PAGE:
How Useful Is Abduction In Automation ?


The Need for Accuracy and Exactitude in Using Machinery


Can Instructions to Machines Be Inexact Enough ?  



Abduction has potential application to automation because it can alerts us to similarities between situations and things that may be vitally important in avoiding threats to our prosperity or survival, such as automated diagnosis of medical conditions or automated discovery of legal precedents.  It may do so rapidly and with better result in the long term than the more restricted and exacting deductive mode of reasoning. 

However, it can often lead to ' false positives' where more exact reasoning is required, such as the cognitive tasks of deciding someone's medical tests indicate a serious medical condition or whether a legal defense should be base on such-and-such precedent.  In other words the difference between raising an alert and an actually making a decision.   Machines can not actually 'decide' anything, if deciding means reaching any decision other than that dictated by logic.  

And, in a sense, that is also the way it should be.  Imagine a car that interpreted the movement of the steering wheel as an inexact, fuzzy instructions to turn vaguely to the left or right   - a right turn might mean a little bit to the right or way off to the right.  The car would immediately wind up in the repair shop or on the junk pile.  It would be unreliable and inconsistent, too inexact for the purpose.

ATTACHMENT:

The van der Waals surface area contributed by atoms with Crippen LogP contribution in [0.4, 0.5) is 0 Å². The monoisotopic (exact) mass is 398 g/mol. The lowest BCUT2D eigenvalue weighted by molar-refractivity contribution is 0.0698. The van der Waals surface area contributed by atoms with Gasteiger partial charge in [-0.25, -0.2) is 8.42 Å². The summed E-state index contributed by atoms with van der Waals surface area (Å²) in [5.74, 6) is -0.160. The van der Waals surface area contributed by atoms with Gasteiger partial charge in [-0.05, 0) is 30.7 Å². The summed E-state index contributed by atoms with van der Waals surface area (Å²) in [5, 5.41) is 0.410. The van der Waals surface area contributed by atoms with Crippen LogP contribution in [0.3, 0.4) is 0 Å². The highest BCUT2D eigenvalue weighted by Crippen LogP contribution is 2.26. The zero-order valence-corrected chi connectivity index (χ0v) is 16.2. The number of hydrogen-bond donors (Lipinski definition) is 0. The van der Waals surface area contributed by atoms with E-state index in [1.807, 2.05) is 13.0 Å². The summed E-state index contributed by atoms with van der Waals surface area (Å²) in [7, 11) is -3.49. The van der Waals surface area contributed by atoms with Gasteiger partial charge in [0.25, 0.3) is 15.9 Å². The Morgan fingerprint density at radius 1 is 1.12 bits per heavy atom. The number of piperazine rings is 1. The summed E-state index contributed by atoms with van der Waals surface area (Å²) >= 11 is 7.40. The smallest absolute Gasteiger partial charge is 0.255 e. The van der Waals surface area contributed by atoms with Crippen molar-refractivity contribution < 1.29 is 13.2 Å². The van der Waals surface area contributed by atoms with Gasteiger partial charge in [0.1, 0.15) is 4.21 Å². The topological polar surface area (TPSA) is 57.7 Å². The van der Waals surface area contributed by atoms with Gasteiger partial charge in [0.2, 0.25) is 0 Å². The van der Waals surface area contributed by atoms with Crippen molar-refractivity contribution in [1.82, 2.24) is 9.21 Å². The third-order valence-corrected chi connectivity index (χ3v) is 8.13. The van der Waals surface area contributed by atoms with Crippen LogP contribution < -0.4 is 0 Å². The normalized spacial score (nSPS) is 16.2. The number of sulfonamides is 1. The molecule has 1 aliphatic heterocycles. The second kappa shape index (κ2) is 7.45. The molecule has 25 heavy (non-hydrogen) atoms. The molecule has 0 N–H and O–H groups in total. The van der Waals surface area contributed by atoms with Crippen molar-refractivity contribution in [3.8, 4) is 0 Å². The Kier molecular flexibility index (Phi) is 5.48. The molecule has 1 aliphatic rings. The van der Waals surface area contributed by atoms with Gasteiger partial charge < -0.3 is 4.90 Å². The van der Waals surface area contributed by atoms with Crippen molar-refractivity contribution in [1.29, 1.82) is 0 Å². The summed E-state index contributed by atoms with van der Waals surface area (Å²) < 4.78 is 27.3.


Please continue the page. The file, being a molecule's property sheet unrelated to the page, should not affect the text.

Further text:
The phrase "too inexact for the purpose" leaves open the possibility of a facility that is 'inexact enough' for the purpose, assuming that the consequences of an inexact judgment are not injurious or life-threatening.  This might be regarded as defensive reasoning, for example a car that refuses to back up if it senses an obstacle behind it.  There might be valid reasons for a machine to exercise some degree of fuzziness in executing instructions.  In fact, many of the safety features in modern machinery do exactly that.

That said, there is still a strong demand for some minimal level of exactness in any real-world situation, no matter how incomplete and inconsistent the 'facts' may be.  A set of inexact rules that only gives the correct answer 50% of the time is marginally useful for almost any purpose.  Abduction may be best suited raising alarms and directing attention to some possible problems or inconsistencies, helping to enhance the quality of information acquired from questionable sources on the Web and improve the accuracy of decisions.                                  

Plug and Play ?



Will the technology of the Semantic Web ever be plug and play ?  Will someone with no previous knowledge be able to use the advanced technology of the Semantic Web to make important decisions ?  For example, would some one without any experience of insurance policies be able to compare the terms and fine print of two policies to see which one has better coverage in the event of a disaster ? 

At this point, it's difficult to see how that would be accomplished.  A more realistic objective is to address the needs of people who are currently performing complex queries on the Web and doing complex analysis of insurance policies, to name only one of thousands of possible subject areas on the Web.